Home > Book Reviews > the girl who kicked the hornet’s nest – stieg larsson

the girl who kicked the hornet’s nest – stieg larsson

The Girl Who Kicked The Hornet's Nest

It feels like ages since I finished a book.  I started reading The Famished Road by Ben Okri as part of my Reading Group with the library, but got 40% through (according to my Kindle) and just had to stop, as I simply couldn’t get through it, and having to keep picking it up and persevere was depressing me!

So, I picked up The Girl Who Kicked The Hornet’s Nest as that had been sitting on my ‘To Read’ pile for quite a while.

Seeing as I enjoyed The Girl Who Played With Fire so much, and the fact that it ends with everything so up in the air, I guess it’s a bit odd that I hadn’t got around to reading it before now as I had it sitting around.  However, the Millennium books are all actually rather big and can be a bit daunting/cumbersome for my relatively short tube journey 😀

I’m glad I finished the trilogy though – it was another fast-paced, action-packed., hugely enjoyable romp.  However, although I was really drawn in with the whole tying the loose ends procedure, there were more things about this book that niggled me.

The first two books had a huge cast of characters, but this one includes all of the previous ones and introduces a whole load of new ones, and I found it rather overwhelming.  There were just so many people that I found it hard to keep up with who was who – and sometimes their first names were used, and sometimes their surnames – and so many names were so similar (as I think is typical in Scandinavia) and I often got lost with who was talking/referring to who!

I also got a bit annoyed with a whole plotline concerning Erika Berger, who was always shown to be this strong, switched-on woman, and yet the whole plot relies on the fact that she’s had the wool pulled over her eyes by a couple of people.  It just doesn’t ring true for this character that has been built up over the previous two books.

However, the small negatives didn’t detract from the fact that it was an intensely enjoyable book, and a fitting end to the trilogy storyline.  I highly recommend!

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  1. September 19, 2010 at 7:12 pm

    Loved the series. Found it hard to keep up with the names in the last but made up for by the way loosd ends wrapped up nicely. Known what you mean about Erika, Ithink!

  2. November 4, 2010 at 8:04 pm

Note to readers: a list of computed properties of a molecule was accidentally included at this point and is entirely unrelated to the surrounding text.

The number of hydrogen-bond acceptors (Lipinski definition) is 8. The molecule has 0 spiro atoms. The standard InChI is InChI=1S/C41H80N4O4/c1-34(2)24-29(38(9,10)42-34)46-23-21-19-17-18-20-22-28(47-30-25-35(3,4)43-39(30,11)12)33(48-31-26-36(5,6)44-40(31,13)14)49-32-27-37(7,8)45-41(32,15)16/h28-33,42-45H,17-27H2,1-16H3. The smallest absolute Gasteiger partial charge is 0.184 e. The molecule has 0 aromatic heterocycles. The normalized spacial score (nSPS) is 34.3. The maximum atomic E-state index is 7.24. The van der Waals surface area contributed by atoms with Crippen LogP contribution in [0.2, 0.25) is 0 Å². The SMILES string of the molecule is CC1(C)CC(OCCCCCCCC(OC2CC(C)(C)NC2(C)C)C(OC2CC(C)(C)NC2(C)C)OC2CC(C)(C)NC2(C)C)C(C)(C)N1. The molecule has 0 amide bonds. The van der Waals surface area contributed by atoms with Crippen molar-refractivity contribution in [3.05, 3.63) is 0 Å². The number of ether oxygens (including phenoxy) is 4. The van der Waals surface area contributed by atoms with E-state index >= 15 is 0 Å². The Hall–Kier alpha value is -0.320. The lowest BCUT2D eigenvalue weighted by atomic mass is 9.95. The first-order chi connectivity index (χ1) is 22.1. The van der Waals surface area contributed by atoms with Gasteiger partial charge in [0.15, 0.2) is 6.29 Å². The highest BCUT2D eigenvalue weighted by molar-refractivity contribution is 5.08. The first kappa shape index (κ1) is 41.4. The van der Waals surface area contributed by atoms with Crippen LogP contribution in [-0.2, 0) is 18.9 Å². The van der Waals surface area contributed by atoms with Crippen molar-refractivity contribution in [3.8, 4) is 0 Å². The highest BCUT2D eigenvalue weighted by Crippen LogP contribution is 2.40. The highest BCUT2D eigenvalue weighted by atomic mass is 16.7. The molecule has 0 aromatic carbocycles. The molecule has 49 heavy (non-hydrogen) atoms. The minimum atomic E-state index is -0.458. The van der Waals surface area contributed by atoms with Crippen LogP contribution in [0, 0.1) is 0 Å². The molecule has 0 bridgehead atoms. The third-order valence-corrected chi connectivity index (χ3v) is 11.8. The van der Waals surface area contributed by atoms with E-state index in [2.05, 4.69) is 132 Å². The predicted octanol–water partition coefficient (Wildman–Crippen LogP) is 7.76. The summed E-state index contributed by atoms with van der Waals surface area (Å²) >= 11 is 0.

.. the sadness being the death of Larsson shortly after delivering this third volume in the Millenium series to the publisher. I suspect, that given the intention of there being as many as ten (10) books in this series (not a trilogy), that we would have seen the return of Erika Berger (bigger and better), more development of the characters introduced here, and probably a bundle more to boot. I also had trouble keeping up with all the players (one almost needed a scorecard) and found myself backtracking often. I can hardly wait the remaining couple of weeks before I am able to see how the film-makers have dealt with it all.

    • November 5, 2010 at 9:44 am

      I saw an interview somewhere with the long-term (20+ years) girlfriend of Larsson who had received nothing from the publication of the books as they were never married. I believe she objected to how the books were marketed etc as she had helped him write them, and that she has the 4th on her laptop and has refused to sell it.

      • November 5, 2010 at 6:05 pm

        As I understand it, the copyright laws are very convoluted, and no one can do anything toward further publication as the work was never submitted to a publisher by the author.

  3. teadevotee
    January 26, 2011 at 10:01 am

    YES! I wanted to comment on the names thing too, but I thought perhaps I was just being ignorant (oh, all those foreign names are too hard for my English brain!)

    • January 26, 2011 at 10:20 am

      Perhaps I’m more used to appearing foolish 😉 I think that it’s important to point out that sometimes reading translations comes with its own negatives. Although I didn’t find this issue with 1222, Omon Ra or The Howling Miller (although they had smaller casts).

      I think it was the jumping around using first names or surnames for people – it had the feeling of effectively doubling the already huge list of characters!

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